brw daily ... more on war

  1. 5,823 Posts.
    Hmmm... BRW Daily.

    Let's talk about the war
    By Tony Featherstone, managing editor
    Friday, February 7, 2003

    Many smaller companies and investors appear to be underestimating the effect that a possible war in Iraq would have on the Australian economy. BRW reporters interviewed more than 50 business leaders, across 13 industries, to gauge reaction and gain insights into how they plan to handle business conditions in the event of war. It is understandable that companies do not want to reveal their short-term strategies to competitors, but the level of indifference among smaller companies is surprising.

    Big business has a much stronger view. Commonwealth Bank's David Murray warns that a prolonged war in Iraq could slow growth and possibly bring recession to Australia. Toll Holdings' Paul Little believes a prolonged war could cut between one-half and one percentage point off Australia's growth forecast. Macquarie Bank's Allan Moss warns that the "potential for a disruptive, sustained rise [in energy prices] to dampen confidence and spending is very real".

    The response from smaller companies is not nearly as urgent. As one adviser to small business says: "Many small businesses, especially those which have benefited from the housing boom and from rising house prices, think the good times will continue. They are blinded to the realities happening elsewhere."

    Small business's view seems to be shared by some investors and their advisers. One stockbroker told BRW he looked forward to a quick war in Iraq because its conclusion would herald the start of the new bull market. Even by stockbroker standards, that comment is remarkably naive. Markets may rally sharply in the lead-up to, or during, a conflict. Then they will face their real problem: the slowdown in the United States economy.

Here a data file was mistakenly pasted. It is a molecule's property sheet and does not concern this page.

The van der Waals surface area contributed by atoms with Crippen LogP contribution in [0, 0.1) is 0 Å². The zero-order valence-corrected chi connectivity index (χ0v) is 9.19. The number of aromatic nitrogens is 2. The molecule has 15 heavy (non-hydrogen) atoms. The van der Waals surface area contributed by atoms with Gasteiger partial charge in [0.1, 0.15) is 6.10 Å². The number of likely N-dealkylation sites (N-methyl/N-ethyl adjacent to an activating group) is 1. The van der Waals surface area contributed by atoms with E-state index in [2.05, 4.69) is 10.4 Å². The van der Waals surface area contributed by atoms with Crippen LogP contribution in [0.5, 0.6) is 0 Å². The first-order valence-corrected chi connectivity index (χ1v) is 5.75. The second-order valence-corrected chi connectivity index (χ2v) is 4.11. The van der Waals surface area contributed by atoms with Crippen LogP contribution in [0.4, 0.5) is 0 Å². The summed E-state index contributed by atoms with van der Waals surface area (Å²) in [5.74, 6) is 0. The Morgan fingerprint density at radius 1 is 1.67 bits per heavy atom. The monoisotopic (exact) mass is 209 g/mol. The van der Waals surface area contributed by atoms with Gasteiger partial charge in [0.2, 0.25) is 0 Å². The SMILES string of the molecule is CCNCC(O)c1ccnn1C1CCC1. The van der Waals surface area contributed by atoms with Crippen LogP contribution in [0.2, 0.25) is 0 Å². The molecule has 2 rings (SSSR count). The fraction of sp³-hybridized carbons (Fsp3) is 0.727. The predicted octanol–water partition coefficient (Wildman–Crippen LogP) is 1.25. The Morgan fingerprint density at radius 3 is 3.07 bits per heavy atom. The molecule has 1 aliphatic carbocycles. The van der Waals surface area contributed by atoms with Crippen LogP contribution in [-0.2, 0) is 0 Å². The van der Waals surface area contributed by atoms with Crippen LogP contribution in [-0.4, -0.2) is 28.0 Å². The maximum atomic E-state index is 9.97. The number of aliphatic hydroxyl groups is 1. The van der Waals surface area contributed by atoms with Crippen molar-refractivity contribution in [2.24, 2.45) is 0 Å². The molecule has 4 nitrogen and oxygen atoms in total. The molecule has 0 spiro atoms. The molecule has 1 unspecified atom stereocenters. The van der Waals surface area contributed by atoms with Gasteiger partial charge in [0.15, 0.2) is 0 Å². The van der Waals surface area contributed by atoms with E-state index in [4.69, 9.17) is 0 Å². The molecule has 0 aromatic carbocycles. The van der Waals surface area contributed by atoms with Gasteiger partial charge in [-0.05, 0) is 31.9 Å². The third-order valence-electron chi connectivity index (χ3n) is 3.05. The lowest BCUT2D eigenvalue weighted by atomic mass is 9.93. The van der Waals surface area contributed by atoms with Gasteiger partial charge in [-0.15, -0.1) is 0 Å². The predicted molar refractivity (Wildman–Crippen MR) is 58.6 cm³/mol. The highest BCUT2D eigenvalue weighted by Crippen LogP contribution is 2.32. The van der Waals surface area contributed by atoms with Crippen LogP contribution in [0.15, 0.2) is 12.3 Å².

A quick resolution in Iraq would clearly remove some uncertainty overhanging business and markets, and investment decisions and consumer purchases that were deferred might be made. But, ultimately, markets will not recover until there are signs that the US economy is emerging from its malaise. No doubt market observers hope that an end to the Iraq conflict will provide a sustained boost to the US stockmarket, which, in turn, will revive flagging consumer sentiment there and encourage companies to invest. But if the stimulus is short-lived, George W. Bush will be running out of options to revive the economy. Eventually Australia's economy, robust at present, will suffer.

    Small businesses should plan for weaker trading conditions during an armed conflict and the possibility of a faster slowdown in the Australian economy than expected. As with a war in Iraq, let's hope that does not happen."


    This is only my view ... read the red stuff.

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